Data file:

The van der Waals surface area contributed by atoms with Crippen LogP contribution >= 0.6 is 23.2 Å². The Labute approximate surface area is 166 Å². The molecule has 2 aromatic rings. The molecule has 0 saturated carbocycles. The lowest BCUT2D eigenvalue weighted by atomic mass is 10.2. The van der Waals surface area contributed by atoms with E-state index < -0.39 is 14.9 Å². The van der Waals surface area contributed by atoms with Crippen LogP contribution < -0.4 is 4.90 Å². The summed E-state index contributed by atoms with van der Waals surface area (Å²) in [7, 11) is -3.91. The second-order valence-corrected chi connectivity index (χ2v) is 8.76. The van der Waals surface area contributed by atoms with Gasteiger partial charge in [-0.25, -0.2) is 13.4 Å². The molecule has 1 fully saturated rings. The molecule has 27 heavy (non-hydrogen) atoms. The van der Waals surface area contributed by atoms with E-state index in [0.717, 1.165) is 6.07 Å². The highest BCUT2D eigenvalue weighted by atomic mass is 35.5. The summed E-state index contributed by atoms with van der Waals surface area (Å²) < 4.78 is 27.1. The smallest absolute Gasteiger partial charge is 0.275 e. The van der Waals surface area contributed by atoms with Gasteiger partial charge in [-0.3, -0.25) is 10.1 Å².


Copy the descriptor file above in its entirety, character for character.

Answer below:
The van der Waals surface area contributed by atoms with Crippen LogP contribution >= 0.6 is 23.2 Å². The Labute approximate surface area is 166 Å². The molecule has 2 aromatic rings. The molecule has 0 saturated carbocycles. The lowest BCUT2D eigenvalue weighted by atomic mass is 10.2. The van der Waals surface area contributed by atoms with E-state index < -0.39 is 14.9 Å². The van der Waals surface area contributed by atoms with Crippen LogP contribution < -0.4 is 4.90 Å². The summed E-state index contributed by atoms with van der Waals surface area (Å²) in [7, 11) is -3.91. The second-order valence-corrected chi connectivity index (χ2v) is 8.76. The van der Waals surface area contributed by atoms with Gasteiger partial charge in [-0.25, -0.2) is 13.4 Å². The molecule has 1 fully saturated rings. The molecule has 27 heavy (non-hydrogen) atoms. The van der Waals surface area contributed by atoms with E-state index in [0.717, 1.165) is 6.07 Å². The highest BCUT2D eigenvalue weighted by atomic mass is 35.5. The summed E-state index contributed by atoms with van der Waals surface area (Å²) < 4.78 is 27.1. The smallest absolute Gasteiger partial charge is 0.275 e. The van der Waals surface area contributed by atoms with Gasteiger partial charge in [-0.3, -0.25) is 10.1 Å².